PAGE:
From the Skies to the Scanner: Precision and Challenges in CT Scanning a Second World War Messerschmitt Me 163

We explore the challenges and insights of segmenting and releasing selected annotated instance segmentation sub-volumes of a large-scale CT dataset of a historic aircraft. Discover our decision-making process, reasons for the release, and concerns about sharing this information publicly.
From the Skies to the Scanner: Precision and Challenges in CT Scanning a Second World War Messerschmitt Me 163
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Alright, buckle up and set your seats into an upright position. Today, we’re soaring (this, my seach engine tells me, is another aircraft related pun) into the thrilling world of X-raying and CT-scanning a historic Second World War aircraft.  This blog post invites you on an insider’s tour of our publication "Selected annotated instance segmentation sub-volumes from a large scale CT data-set of a historic aircraft".  Our team took on the challenging task of manually segmenting and releasing subsets of a CT volume dataset of the Messerschmitt Me 163, a historic German rocket powered interceptor aircraft from the second world war. Join us as we discuss the hurdles we faced and share insights into the dataset that we’ve made available for download . We aim to provide insight into our decision process, explain the reasons for releasing the data, and share some of our concerns about making this information public. 

 



Mission Possible? Aiming for Precision in XXL-CT Aircraft Data

Why do we go to great lengths to X-ray and virtually dissect a historic aircraft? Sure, it’s inherently fascinating by itself. But the primary objective is about gaining scientific insights from a historical viewpoint. The Me 163, displayed at the Deutsches Museum München and accessible to the public, still holds many mysteries. After being captured in 1945 and later modified by the Royal Air Force for test flights, for a long time it served merely as a technological curiosity and only later found its way into the museum. Throughout the years of restoration and maintenance work, most of the maintenance hatches and access points were plastered over and sealed, making them inaccessible without causing damage to the aircraft. Only decades later the arrival of Computed Tomography systems capable of scanning huge objects made it possible to create detailed CT images of objects this size. Originally developed for capturing automotive data, the facility was ideally suited to scan the entire aircraft. Only the wings were temporarily removed and scanned in a second step.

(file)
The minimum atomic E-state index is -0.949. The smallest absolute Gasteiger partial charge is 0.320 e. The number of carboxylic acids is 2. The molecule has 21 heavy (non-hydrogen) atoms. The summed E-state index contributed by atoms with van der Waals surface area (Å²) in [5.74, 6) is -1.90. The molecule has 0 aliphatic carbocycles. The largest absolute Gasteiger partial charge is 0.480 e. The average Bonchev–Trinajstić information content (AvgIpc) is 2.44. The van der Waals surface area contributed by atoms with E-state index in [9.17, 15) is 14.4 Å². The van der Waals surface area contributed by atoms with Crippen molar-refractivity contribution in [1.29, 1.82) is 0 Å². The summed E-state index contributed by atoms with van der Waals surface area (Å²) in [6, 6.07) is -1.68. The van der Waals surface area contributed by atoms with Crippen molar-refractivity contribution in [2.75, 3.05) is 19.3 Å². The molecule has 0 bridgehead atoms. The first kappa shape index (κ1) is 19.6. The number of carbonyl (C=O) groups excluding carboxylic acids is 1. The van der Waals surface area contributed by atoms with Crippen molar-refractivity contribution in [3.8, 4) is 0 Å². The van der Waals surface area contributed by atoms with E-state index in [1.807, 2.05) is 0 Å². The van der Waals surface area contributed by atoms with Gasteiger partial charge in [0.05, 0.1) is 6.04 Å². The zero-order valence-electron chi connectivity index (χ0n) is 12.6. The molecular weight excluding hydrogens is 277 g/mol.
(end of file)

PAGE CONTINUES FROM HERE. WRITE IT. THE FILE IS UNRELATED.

Metal Mayhem: Why Counting Rivets Isn't as Easy as It Sounds! And Why We're Betting on Automatic Segmentation!

Creating the CT volume data (a 3D-grid of voxel values not knowing of each other) was just the beginning or rather, a steppingstone. As detailed as the data are, interpreting them without expertise is no walk in the park. Questions like "Where does this metal sheet end?", "Is this a data acquisition or reconstruction artifact or is something inside the cavity?", or "How many rivets and meters of cable does the aircraft have?" are supposed to be answerable through the CT data but proved to be complex in detail. So, we realized that we need an automatic instance segmentation in the long run.

 The Annotator's Marathon: To annotate or not to annotate? Repetition, Injury, Perseverance, and the Questionable Data!